1924 Isotta-Fraschini Tipo 8 Torpedo Phaeton
Coachwork by Carrozzeria Sala of Milan
Chassis no. 384
Engine no. 480
*5.9-liter, 100hp inline eight
*One of 10 known to survive
*Subject of a 4,000 hour restoration
*Ex-James Leake, Blackhawk, Teberg, and John O'Quinn Collection
Established at the dawn of the 20th century, Isotta Fraschini focused on high-performance cars from the beginning. The Milan-based Italian automaker achieved global eminence after World War I with its break-through Tipo 8, which introduced the world's first serially produced inline eight-cylinder engine.
The cylinders for the innovative Isotta Fraschini 5.9-liter overhead valve inline-eight were cast en bloc. There was no exterior intake manifold; the twin carburetors attached directly to the block.
Rated at up to 100hp, the Tipo 8 engine could propel an Isotta Fraschini to 85mph. One of the world's first production four-wheel brake systems provided impressive stopping power.
A Tipo 8 chassis listed, when new, for the equivalent of about $10,000. Coachwork by the finest artisans could double the delivered cost.
The Tipo 8 Isotta Fraschini brought smooth, quiet eight-cylinder power into vogue among the world's elite. Its proportions, performance, and luxury made it a prototypical automobile for the superb eight-cylinder cars of the Classic era that followed.
By 1924, the final year of production for the Tipo 8, Isotta Fraschini had become one of the most prestigious marques in the world. Owners included Rudolph Valentino, Jack Dempsey, King Faisal of Saudi Arabia, Benito Mussolini, his Holiness the Pope and at least four Maharajas.
Carrozzeria Cesare Sala, an official coachbuilder to Isotta Fraschini, bodied this magnificent 146-inch wheelbase 1924 Tipo 8 Torpedo Phaeton. The car's exquisite interior features extensive custom-crafted Carpathian Elm and Mahogany woodwork of extraordinary quality.
Two built-in wood trimmed armchairs comprise the rear seating. They are slightly elevated, perhaps suggesting royal ownership. Cabinetry built into the tonneau behind the front seat provides a lockable bar and vanity compartments for the rear-seat passengers.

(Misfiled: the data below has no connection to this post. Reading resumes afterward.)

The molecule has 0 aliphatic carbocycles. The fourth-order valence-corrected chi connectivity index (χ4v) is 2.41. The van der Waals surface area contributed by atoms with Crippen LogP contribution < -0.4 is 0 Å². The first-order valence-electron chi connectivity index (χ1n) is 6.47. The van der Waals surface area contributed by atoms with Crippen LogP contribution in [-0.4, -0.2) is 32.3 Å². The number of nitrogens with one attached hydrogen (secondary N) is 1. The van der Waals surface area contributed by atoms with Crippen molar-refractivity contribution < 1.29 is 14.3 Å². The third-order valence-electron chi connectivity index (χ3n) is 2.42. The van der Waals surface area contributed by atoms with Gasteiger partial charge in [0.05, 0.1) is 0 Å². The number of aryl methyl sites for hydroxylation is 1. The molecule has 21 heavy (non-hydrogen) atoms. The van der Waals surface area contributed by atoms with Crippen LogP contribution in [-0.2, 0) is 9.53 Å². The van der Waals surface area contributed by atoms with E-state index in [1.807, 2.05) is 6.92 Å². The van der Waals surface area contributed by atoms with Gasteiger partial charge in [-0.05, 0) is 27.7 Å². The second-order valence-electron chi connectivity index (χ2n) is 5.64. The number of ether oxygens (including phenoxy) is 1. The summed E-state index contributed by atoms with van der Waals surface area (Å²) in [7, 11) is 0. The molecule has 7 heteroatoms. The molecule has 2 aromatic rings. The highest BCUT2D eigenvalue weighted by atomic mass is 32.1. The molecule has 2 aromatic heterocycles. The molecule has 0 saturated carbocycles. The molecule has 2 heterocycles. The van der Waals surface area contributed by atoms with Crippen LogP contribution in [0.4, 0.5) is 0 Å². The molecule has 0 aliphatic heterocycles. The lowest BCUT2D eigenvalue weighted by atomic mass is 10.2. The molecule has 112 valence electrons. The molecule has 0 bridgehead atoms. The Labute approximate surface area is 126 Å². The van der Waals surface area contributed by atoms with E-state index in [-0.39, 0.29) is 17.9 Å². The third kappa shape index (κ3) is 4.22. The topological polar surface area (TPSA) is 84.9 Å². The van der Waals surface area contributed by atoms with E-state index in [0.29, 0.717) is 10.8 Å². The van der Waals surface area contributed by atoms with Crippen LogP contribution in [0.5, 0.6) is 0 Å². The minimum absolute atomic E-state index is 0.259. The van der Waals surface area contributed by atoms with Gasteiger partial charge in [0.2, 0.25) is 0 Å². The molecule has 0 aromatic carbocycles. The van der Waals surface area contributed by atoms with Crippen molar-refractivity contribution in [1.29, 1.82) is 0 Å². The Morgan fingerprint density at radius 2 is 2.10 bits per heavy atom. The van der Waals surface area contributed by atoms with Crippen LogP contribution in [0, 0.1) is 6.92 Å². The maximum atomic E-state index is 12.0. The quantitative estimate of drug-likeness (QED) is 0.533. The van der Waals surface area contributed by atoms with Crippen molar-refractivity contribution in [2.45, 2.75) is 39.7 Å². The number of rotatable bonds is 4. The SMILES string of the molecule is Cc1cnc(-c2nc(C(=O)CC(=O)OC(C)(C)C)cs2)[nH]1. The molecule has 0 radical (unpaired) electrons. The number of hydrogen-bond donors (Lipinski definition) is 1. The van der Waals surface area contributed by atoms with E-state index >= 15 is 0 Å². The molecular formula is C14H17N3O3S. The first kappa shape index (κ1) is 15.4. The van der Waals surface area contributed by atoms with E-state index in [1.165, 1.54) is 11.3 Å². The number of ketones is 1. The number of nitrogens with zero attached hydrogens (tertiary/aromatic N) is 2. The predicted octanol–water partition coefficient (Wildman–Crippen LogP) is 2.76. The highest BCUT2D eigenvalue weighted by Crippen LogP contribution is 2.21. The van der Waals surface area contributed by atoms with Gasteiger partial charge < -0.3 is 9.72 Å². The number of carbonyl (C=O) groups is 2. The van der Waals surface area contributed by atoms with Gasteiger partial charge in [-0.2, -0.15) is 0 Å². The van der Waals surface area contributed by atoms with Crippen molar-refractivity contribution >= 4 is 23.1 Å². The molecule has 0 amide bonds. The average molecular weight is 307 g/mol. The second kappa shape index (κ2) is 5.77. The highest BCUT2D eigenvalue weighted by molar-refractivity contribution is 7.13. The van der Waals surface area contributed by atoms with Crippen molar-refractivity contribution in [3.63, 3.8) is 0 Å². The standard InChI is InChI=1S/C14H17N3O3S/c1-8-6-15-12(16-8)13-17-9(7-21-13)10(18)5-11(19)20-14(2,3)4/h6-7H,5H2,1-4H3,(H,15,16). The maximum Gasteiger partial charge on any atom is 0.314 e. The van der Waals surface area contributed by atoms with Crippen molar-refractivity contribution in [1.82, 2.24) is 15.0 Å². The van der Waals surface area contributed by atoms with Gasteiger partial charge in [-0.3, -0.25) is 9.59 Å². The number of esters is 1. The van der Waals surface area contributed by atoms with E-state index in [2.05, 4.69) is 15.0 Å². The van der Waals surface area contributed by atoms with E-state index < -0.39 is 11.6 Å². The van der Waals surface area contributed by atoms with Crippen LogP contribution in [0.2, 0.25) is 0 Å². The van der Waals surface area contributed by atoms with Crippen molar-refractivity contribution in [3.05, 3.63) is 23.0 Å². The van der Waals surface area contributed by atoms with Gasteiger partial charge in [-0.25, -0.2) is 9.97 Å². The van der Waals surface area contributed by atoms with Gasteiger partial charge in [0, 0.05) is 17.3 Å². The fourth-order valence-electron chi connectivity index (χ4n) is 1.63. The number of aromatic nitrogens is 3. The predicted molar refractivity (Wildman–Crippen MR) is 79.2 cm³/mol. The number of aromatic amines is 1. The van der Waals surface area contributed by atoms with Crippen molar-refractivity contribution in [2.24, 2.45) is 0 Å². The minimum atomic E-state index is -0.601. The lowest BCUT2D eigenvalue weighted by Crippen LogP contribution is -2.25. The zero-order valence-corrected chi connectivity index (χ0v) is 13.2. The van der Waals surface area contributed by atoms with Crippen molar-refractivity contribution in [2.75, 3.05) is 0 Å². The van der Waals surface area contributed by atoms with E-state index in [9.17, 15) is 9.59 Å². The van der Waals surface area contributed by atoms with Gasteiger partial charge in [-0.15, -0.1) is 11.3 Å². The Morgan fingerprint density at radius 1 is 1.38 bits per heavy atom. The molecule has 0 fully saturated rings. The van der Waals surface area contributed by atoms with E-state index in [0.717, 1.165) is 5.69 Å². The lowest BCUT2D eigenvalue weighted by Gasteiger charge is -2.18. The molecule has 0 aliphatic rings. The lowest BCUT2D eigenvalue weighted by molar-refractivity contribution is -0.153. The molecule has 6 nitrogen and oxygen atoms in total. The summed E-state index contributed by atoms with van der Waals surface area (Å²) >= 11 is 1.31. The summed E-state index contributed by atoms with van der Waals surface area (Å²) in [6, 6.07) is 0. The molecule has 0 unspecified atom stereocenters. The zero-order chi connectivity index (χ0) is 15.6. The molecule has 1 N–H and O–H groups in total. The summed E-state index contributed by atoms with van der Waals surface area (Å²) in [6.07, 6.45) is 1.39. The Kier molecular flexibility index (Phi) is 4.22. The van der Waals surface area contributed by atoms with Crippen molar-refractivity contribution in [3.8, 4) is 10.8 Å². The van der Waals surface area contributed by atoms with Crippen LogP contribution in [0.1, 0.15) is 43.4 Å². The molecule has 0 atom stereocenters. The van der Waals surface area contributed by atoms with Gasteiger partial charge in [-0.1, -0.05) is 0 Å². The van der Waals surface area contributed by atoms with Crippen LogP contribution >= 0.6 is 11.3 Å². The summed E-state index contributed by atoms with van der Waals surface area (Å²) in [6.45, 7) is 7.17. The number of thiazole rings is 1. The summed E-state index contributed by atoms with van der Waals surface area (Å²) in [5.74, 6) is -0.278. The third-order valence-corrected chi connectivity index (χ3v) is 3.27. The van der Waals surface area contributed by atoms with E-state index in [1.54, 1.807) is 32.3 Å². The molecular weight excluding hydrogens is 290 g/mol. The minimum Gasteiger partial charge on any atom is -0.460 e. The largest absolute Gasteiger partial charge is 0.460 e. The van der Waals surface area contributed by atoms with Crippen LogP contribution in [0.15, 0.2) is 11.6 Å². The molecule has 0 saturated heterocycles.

The running boards are also solid mahogany, and even the trunk rack is furnished with rub strips made of the fine hardwood.
Lighting includes Stephen Grebel headlamps (with newly installed custom-ground lenses) and a hunting spotlight. This open phaeton was apparently delivered to an owner in an arid climate, as it has never been equipped with windshield wipers or side curtains.
The Sala Torpedo Phaeton was reportedly discovered in Argentina during the 1950s and was later acquired by James Leake, who retained it for two decades. Subsequent owners include the Blackhawk Collection and the Teberg Collection, under whose ownership the present restoration was performed.
Although previously restored cosmetically several decades before the more recent restoration, the Tipo 8's coachwork remains essentially original. "The sheet metal, body wood and woodwork were in perfect original condition and all the factory IF stampings were there in the body wood," the car's most recent restorer has said.
The marvelously inlaid original woodwork that sets this spectacular car apart has been meticulously reconditioned. Two lead crystal decanters and six Waterford crystal tumblers are stowed in the exquisite tonneau cabinets.
Following a 4,000-hour restoration, the Isotta Fraschini debuted at the Meadow Brook Concours d'Elegance in 2007, where it received a first-in-class award. Although the car has not been shown since, additional detailing has reportedly since been completed. In March 2008, the car was acquired through private purchase by the late John O'Quinn.
Of the estimated 400 to 600 Tipo 8 chassis built, fewer than ten are known today. Among them, this sporty yet regal Torpedo Phaeton stands out with its beautiful lines, majestic presence and enticing interior appointments.
- Please note that the title for this vehicle is in transit.
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